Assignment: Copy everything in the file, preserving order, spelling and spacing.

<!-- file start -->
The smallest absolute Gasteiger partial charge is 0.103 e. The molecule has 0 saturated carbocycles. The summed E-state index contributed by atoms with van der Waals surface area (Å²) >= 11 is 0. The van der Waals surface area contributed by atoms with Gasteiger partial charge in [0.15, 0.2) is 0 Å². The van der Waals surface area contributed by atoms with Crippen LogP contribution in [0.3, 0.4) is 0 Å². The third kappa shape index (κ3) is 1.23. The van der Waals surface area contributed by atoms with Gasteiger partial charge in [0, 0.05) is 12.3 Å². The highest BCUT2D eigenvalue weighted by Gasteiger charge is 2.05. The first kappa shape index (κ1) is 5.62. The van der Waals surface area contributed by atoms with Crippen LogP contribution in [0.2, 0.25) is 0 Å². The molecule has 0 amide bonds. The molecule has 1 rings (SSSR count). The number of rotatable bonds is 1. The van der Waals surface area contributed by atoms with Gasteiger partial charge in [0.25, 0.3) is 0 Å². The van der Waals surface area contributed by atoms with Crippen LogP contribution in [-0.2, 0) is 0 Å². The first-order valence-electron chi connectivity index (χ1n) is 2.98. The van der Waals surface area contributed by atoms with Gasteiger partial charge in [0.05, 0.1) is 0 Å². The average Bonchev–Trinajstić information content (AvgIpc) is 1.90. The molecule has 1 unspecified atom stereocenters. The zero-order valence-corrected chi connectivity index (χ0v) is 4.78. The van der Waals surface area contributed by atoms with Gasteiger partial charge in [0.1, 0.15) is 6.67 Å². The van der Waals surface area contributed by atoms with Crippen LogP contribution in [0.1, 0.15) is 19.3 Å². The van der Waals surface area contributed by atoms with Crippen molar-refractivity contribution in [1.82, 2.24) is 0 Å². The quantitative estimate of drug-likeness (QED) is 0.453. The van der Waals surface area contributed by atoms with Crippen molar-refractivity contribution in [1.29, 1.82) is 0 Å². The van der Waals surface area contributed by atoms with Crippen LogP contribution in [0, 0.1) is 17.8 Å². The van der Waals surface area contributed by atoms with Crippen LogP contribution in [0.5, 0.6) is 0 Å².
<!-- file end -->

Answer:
The smallest absolute Gasteiger partial charge is 0.103 e. The molecule has 0 saturated carbocycles. The summed E-state index contributed by atoms with van der Waals surface area (Å²) >= 11 is 0. The van der Waals surface area contributed by atoms with Gasteiger partial charge in [0.15, 0.2) is 0 Å². The van der Waals surface area contributed by atoms with Crippen LogP contribution in [0.3, 0.4) is 0 Å². The third kappa shape index (κ3) is 1.23. The van der Waals surface area contributed by atoms with Gasteiger partial charge in [0, 0.05) is 12.3 Å². The highest BCUT2D eigenvalue weighted by Gasteiger charge is 2.05. The first kappa shape index (κ1) is 5.62. The van der Waals surface area contributed by atoms with Crippen LogP contribution in [0.2, 0.25) is 0 Å². The molecule has 0 amide bonds. The molecule has 1 rings (SSSR count). The number of rotatable bonds is 1. The van der Waals surface area contributed by atoms with Gasteiger partial charge in [0.25, 0.3) is 0 Å². The van der Waals surface area contributed by atoms with Crippen LogP contribution in [-0.2, 0) is 0 Å². The first-order valence-electron chi connectivity index (χ1n) is 2.98. The van der Waals surface area contributed by atoms with Gasteiger partial charge in [0.05, 0.1) is 0 Å². The average Bonchev–Trinajstić information content (AvgIpc) is 1.90. The molecule has 1 unspecified atom stereocenters. The zero-order valence-corrected chi connectivity index (χ0v) is 4.78. The van der Waals surface area contributed by atoms with Gasteiger partial charge in [0.1, 0.15) is 6.67 Å². The van der Waals surface area contributed by atoms with Crippen LogP contribution in [0.1, 0.15) is 19.3 Å². The van der Waals surface area contributed by atoms with Crippen molar-refractivity contribution in [1.82, 2.24) is 0 Å². The quantitative estimate of drug-likeness (QED) is 0.453. The van der Waals surface area contributed by atoms with Crippen molar-refractivity contribution in [1.29, 1.82) is 0 Å². The van der Waals surface area contributed by atoms with Crippen LogP contribution in [0, 0.1) is 17.8 Å². The van der Waals surface area contributed by atoms with Crippen LogP contribution in [0.5, 0.6) is 0 Å².